Kitchen sponges can safely be used on most messy dishes. When it comes to caked-on food, oily messes, and raw meat and fish, it is best to first use a paper towel and remove as much of the mess as you can.
If you’re cleaning a cutting board and knife used for meat and fish, do not use a sponge. First, wipe off the items with a paper towel. Throw away the used paper towel. Use a kettle to bring some water to a high boil, then pour it generously over the cutting board and knife. (Feel free to repeat this step twice.) Afterward, soak the items in water and white distilled vinegar, or simply pour white vinegar over them before using the kitchen sponge and hot, soapy water to complete the clean-up.
If you’re cleaning a pot or pan that has set out for a while, consider boiling water in it on the stove first so that the food, oil, or meat residue can be broken up by the heat and easily removed afterward by a paper towel. Even if there is still a slight oil residue remaining, a sponge can now be used to finish the job—as long as it is sanitized afterward.
How to Clean a Sponge Properly
The “How to Clean Sponges with Bleach” Method
Don’t. Bleach only affects weak bacteria. It will make sponges look clean and smell “fresh,” but it’s not your greatest ally when it comes to disinfecting sponges.
The “How to Clean a Smelly Sponge” Method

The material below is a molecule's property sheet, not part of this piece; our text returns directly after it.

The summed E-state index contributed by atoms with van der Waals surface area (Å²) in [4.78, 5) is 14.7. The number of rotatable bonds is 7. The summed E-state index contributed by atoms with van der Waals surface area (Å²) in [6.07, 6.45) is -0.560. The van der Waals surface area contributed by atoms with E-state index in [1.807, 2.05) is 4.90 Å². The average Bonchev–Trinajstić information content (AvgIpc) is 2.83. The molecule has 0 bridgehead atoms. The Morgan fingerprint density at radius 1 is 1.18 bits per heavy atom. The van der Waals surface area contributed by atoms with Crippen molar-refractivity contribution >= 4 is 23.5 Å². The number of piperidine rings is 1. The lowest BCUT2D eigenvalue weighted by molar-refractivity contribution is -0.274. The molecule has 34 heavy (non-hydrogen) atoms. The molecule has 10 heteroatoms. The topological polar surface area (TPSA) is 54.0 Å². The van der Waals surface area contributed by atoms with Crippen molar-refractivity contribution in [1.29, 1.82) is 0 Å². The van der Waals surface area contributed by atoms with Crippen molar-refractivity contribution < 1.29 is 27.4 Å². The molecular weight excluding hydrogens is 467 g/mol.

Don’t. If a sponge is already smelling, it means that several bacterial colonies are present and have reached maturity. The sponge needs to go. It’s not worth the $1–$4 you’d be saving. Toss it and buy a new one.
The “Sponge in Dishwasher” Method
Don’t. The dishwasher may emit scalding-hot water, but sponges are so porous and cavernous that it is highly unlikely that the water spray will effectively reach every nook and cranny of the sponge.
The “How to Disinfect a Sponge in Boiling Water” Method
This is most effective if you drop the sponge in boiling water or set it in a bowl filled with freshly-boiled water. Leave it for well over a minute. Don’t just pour boiling water over it in the sink and think that’s all it’s going to take. Some of the scariest pathogenic bacteria will survive a few seconds of heat, but if the sponge is fully immersed in boiling/freshly-boiled water for over a minute, the bacteria won’t have much of a chance.
The “How to Clean a Sponge with Vinegar” Method
I like this method. Bacteria—and even mold and yeast—are rarely a match for vinegar. Vinegar—even when rinsed well—also leaves a residue that continues to battle the potential growth of microbes for several hours after the initial immersion. You can do full-vinegar or do a 1/2 water, 1/2 distilled white vinegar ratio and just let the sponge sit in it for a few minutes. Every once and awhile, squeeze the sponge while it’s immersed in the vinegar—to allow the vinegar to reach every pore and crevice. Then rinse and squeeze out. If you don’t mind a strong vinegar scent, then don’t rinse it off—just squeeze out the liquid and set the sponge out to dry.
The “Sponge in Microwave” Method